If you think of the Catskills as one of those places that never changes, you're only partly right. The homey hamlets that dot this area about two hours northwest of New York City are as quaint as ever, but behind the brick storefronts and clapboard facades, you'll find young businesses that blend the old and the new. Sullivan County, in particular, has seen a slew of young entrepreneurs that have made it a must-visit part of this hilly region, where trout streams wind around pine-covered hills. Here are five reasons to visit the region right now.
A longtime landmark in the mountaintop community of Shandelee, The Arnold House has a history that dates back more than a century. After a renovation that carefully preserved many of the main building's architectural quirks, Sims and Kirsten Foster opened the place in May. With a few well-chosen mid-century modern pieces in the lobby, the décor subtly calls to mind the region's heyday in the 1950s and 60s. The tavern has the feel of a roadhouse with its deer heads peering down from the walls and wood-burning stove tucked away in the corner. Locally caught trout (lightly breaded and pan-fried) is among the favorites on the menu. Upstairs are nine simple rooms decorated with plenty of country charm.
About three miles down the road in Livingston Manor, the newly opened Brandenburg Pastry Bakery lives up to its name, and then some. Sweets like the cherry or strawberry-rhubarb tarts are sublime, but it's the savory selections, such as spinach and feta turnovers, that keep people coming back. There's also a small selection of breads, which are remarkably light and airy. Grab a table by the window, or take your selection to go and stroll over the bridge to Willowemoc Creek.
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If you want to stock up on supplies for your kitchen, stop by Main Street Farm in Livingston Manor. Reopening in time for the summer season, this grocery specializes in grass-fed beef, free-range poultry, and organic fruits and vegetables grown in the surrounding communities. It's one of the few places where you can buy smoked fish from nearby streams and hormone-free dairy products from farms scattered along the hillsides. In the brand-new café, sandwiches are made to order and packed in boxes, making them perfect for impromptu picnics. If you need utensils to prepare or serve your purchases, head next door to Willow and Brown, which stocks a wide array of housewares that score high marks for both form and function. The shop, which moved to its new digs in May, also has racks of men's and women's clothing.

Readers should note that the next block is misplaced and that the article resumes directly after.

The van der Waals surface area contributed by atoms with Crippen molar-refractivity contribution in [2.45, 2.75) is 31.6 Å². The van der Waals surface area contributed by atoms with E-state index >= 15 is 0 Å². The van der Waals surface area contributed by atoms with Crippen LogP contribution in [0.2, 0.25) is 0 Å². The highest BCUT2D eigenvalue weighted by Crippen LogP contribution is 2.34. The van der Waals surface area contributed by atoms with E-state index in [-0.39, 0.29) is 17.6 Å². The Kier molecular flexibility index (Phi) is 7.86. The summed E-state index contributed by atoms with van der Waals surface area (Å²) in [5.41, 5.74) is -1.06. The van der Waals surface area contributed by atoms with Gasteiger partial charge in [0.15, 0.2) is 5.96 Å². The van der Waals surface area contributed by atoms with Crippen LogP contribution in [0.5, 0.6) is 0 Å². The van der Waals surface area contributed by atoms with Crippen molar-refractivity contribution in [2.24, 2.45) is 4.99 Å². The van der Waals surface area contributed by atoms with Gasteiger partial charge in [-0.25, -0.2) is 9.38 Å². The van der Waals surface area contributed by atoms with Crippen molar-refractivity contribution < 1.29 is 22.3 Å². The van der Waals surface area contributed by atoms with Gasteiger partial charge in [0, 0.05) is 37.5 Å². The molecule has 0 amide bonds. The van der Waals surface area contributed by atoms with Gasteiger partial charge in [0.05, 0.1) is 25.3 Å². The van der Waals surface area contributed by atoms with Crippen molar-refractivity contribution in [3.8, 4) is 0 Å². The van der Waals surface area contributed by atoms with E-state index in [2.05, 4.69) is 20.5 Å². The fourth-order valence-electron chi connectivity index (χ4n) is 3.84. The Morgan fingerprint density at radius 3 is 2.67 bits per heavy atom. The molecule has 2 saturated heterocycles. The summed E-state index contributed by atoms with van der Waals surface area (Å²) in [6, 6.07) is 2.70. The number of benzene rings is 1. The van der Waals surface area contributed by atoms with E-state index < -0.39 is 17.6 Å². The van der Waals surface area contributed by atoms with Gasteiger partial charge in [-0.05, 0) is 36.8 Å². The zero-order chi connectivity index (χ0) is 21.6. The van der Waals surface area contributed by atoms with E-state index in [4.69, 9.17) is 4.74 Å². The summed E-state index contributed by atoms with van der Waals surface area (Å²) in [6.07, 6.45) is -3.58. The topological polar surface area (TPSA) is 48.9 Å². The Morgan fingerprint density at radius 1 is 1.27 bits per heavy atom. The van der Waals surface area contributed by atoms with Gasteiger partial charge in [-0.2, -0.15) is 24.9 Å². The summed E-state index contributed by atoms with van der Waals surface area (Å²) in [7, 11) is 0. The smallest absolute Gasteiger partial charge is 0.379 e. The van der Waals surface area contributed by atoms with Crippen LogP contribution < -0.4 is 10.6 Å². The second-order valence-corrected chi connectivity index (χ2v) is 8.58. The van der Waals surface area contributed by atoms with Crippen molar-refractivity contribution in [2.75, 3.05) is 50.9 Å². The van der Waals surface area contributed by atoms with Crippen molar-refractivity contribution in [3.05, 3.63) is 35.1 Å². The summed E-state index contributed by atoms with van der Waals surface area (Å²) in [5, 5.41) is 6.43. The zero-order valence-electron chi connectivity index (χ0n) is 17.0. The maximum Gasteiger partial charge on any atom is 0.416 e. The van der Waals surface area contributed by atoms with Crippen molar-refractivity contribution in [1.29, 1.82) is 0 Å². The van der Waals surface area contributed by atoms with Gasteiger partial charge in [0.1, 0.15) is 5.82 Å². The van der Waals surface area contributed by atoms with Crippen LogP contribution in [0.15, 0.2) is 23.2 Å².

In nearby Roscoe, the Prohibition Distillery is getting ready to release its first batches of gin and whisky. On a recent Saturday morning, founder Brian Facquet hammered out the cork from one of the oak barrels lining the entrance hall of the distillery's home, a beautifully restored 1929 firehouse. Those huddled around him watched as he filled the first bottle and poured samples of the honey-colored liquor. In a week or two you'll be able to sample it in the tasting room alongside the award-winning vodka that's been the company's claim to fame. Tours are given whenever there's a crowd, and it's fun to see the gleaming chrome vats alongside the building's handsome wood stairway and tin ceilings.
The Catskills has become something of a destination for craft-beer enthusiasts. Down the street from the Prohibition Distillery is the Roscoe Beer Company, which recently celebrated its first anniversary. You can stop by the shop for a growler of one of the limited-release beers, including the Rainbow Red Ale. (Roscoe is nicknamed Trout Town, U.S.A., which accounts for the rainbow trout on the label.) Livingston Manor has jumped on the bandwagon with the Catskill Brewery, housed in a newly built facility on the edge of the hamlet. The brilliant red building isn't just eye-catching, but also an eco-friendly facility that gets much of its power from solar panels. The zinc-topped bar is set to open in July, and patrons will be able to stop by for a pint of the brewery's IPA.
The 700,000-acre Catskills Park is one of the area's big draws, especially for hikers. The preserve's southern border is just outside Livingston Manor, which makes this friendly little hamlet a perfect spot to begin exploring. You can pick up trail maps, many of them hand-drawn by locals who really know the area, at Morgan Outdoors. While you're there, stock up on camping supplies or score a pair of hiking boots that will make you want to strike out on a journey to one of the area's hidden waterfalls or swimmable lakes.